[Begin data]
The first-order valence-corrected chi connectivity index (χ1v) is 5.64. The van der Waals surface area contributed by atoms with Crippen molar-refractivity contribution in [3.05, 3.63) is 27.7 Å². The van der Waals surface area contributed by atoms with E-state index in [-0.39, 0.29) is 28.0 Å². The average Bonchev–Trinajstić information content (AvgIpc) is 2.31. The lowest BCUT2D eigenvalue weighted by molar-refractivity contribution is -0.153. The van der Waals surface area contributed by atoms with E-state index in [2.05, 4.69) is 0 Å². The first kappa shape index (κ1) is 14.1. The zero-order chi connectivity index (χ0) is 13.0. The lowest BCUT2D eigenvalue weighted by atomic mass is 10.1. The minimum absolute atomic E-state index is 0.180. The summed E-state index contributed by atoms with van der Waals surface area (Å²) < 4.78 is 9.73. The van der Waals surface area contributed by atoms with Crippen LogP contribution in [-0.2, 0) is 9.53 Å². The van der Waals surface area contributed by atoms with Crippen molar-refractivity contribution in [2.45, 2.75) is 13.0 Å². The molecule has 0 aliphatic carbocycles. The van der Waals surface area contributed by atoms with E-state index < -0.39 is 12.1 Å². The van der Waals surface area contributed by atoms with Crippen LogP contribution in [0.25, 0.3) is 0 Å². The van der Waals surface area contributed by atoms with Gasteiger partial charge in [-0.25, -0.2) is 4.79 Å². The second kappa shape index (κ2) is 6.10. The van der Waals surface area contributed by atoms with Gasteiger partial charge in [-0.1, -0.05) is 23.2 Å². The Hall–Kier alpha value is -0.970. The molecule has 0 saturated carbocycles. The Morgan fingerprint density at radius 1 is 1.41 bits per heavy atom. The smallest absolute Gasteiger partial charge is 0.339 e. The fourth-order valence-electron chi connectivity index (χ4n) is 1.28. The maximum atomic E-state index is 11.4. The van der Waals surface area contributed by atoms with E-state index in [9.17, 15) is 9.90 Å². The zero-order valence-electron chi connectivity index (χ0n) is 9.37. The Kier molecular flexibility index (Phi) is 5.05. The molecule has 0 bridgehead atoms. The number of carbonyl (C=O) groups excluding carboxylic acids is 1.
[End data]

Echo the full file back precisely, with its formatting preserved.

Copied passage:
The first-order valence-corrected chi connectivity index (χ1v) is 5.64. The van der Waals surface area contributed by atoms with Crippen molar-refractivity contribution in [3.05, 3.63) is 27.7 Å². The van der Waals surface area contributed by atoms with E-state index in [-0.39, 0.29) is 28.0 Å². The average Bonchev–Trinajstić information content (AvgIpc) is 2.31. The lowest BCUT2D eigenvalue weighted by molar-refractivity contribution is -0.153. The van der Waals surface area contributed by atoms with E-state index in [2.05, 4.69) is 0 Å². The first kappa shape index (κ1) is 14.1. The zero-order chi connectivity index (χ0) is 13.0. The lowest BCUT2D eigenvalue weighted by atomic mass is 10.1. The minimum absolute atomic E-state index is 0.180. The summed E-state index contributed by atoms with van der Waals surface area (Å²) < 4.78 is 9.73. The van der Waals surface area contributed by atoms with Crippen LogP contribution in [-0.2, 0) is 9.53 Å². The van der Waals surface area contributed by atoms with Crippen molar-refractivity contribution in [2.45, 2.75) is 13.0 Å². The molecule has 0 aliphatic carbocycles. The van der Waals surface area contributed by atoms with E-state index < -0.39 is 12.1 Å². The van der Waals surface area contributed by atoms with Crippen LogP contribution in [0.25, 0.3) is 0 Å². The van der Waals surface area contributed by atoms with Gasteiger partial charge in [-0.25, -0.2) is 4.79 Å². The second kappa shape index (κ2) is 6.10. The van der Waals surface area contributed by atoms with Gasteiger partial charge in [-0.1, -0.05) is 23.2 Å². The Hall–Kier alpha value is -0.970. The molecule has 0 saturated carbocycles. The Morgan fingerprint density at radius 1 is 1.41 bits per heavy atom. The smallest absolute Gasteiger partial charge is 0.339 e. The fourth-order valence-electron chi connectivity index (χ4n) is 1.28. The maximum atomic E-state index is 11.4. The van der Waals surface area contributed by atoms with E-state index in [9.17, 15) is 9.90 Å². The zero-order valence-electron chi connectivity index (χ0n) is 9.37. The Kier molecular flexibility index (Phi) is 5.05. The molecule has 0 bridgehead atoms. The number of carbonyl (C=O) groups excluding carboxylic acids is 1.